Infrastructure 2013: global priorities, global insights
Europe, Middle East and Africa
Most European countries—at least for the time being—have slowed infrastructure funding as the region copes with severe government debt problems by slashing budgets and postponing many infrastructure projects.
In the United Kingdom, infrastructure spending gains favor with the public—“once one of the first areas slashed in troubled times, it’s now better protected.” After the success of the 2012 Summer Olympics, the anticipation of London Crossrail and the convenience of high-speed rail connections to Europe, voters have grown to view major public works expenditures “as a good way to fix the economy, create jobs and inject capital into society,” while adding to the “nation’s strategic asset base.”
Despite the fiscal constraints, France is moving forward with expanding its already world-renowned high-speed rail lines (building out routes from Tours to Bordeaux and Bretagne to Pays de la Loire), constructing a high-speed airport rail link in Paris, approving a new motorway concession between Bordeaux and Bayonne and awarding contracts on a 60-mile (96 km) canal project connecting the Rhine- Scheldt waterway in Germany to the Seine.
Europe’s economic powerhouse, Germany is one of the few countries in the world that can afford to back off infrastructure initiatives. Germany is benefiting from its already built-out infrastructure systems, which feature some of the world’s best rail (both freight and high-speed passenger) and road networks as well as efficient power grids and modern water facilities. As a result, the country does not require significant infrastructure expansions, except for projects to hasten the transition away from nuclear energy to renewable sources of power.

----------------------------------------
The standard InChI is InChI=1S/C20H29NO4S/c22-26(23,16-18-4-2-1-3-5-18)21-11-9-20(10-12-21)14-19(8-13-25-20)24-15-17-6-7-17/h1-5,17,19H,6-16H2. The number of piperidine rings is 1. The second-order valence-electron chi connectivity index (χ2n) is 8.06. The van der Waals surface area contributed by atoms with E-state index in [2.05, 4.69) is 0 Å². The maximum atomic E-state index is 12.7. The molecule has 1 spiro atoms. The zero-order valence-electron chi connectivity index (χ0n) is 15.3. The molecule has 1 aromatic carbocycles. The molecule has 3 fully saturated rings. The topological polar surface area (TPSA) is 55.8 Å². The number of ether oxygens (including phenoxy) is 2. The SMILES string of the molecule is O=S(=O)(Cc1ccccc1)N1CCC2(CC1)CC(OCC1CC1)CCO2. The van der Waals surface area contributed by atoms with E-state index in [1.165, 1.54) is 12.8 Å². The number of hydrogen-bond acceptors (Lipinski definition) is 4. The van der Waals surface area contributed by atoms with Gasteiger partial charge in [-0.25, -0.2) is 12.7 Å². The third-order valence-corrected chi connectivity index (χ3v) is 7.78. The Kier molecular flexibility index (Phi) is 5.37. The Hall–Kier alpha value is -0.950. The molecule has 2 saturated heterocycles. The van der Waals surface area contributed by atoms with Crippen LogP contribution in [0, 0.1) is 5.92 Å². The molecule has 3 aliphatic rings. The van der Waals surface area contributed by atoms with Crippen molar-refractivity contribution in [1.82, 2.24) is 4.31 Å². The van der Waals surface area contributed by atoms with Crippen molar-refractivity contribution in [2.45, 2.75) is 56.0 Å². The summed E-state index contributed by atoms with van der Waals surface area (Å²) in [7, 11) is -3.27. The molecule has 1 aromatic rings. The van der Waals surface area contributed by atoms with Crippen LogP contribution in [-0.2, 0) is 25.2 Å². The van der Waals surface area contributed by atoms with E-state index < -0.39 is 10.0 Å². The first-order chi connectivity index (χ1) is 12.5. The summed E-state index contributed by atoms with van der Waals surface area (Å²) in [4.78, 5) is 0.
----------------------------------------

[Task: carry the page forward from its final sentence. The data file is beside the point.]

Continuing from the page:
Spain’s big-budget infrastructure building binge is hitting the wall—EU bailouts are keeping the government afloat but require significant spending reductions, including the mothballing of many road and rail projects. Interviewees call for a “more proactive role from the government in developing infrastructure,” lamenting that “last year was an empty and lost year for the sector.”
Across Africa, substandard infrastructure constricts growth by as much as 2 percent annually. Estimates peg the continent’s annual infrastructure funding gap at anywhere from $30 billion to $90 billion. The lack of safe drinking water and a huge power deficit continue to hamper economic development.
Led by oil-rich Saudi Arabia and the United Arab Emirates (UAE), the countries that make up the Gulf Cooperation Council (GCC) are spending rapidly on infrastructure to modernize and help diversify their heavily dependent, hydrocarbon-based economies and deal with parched desert climates. Other GCC members include Qatar, Oman, Bahrain and Kuwait.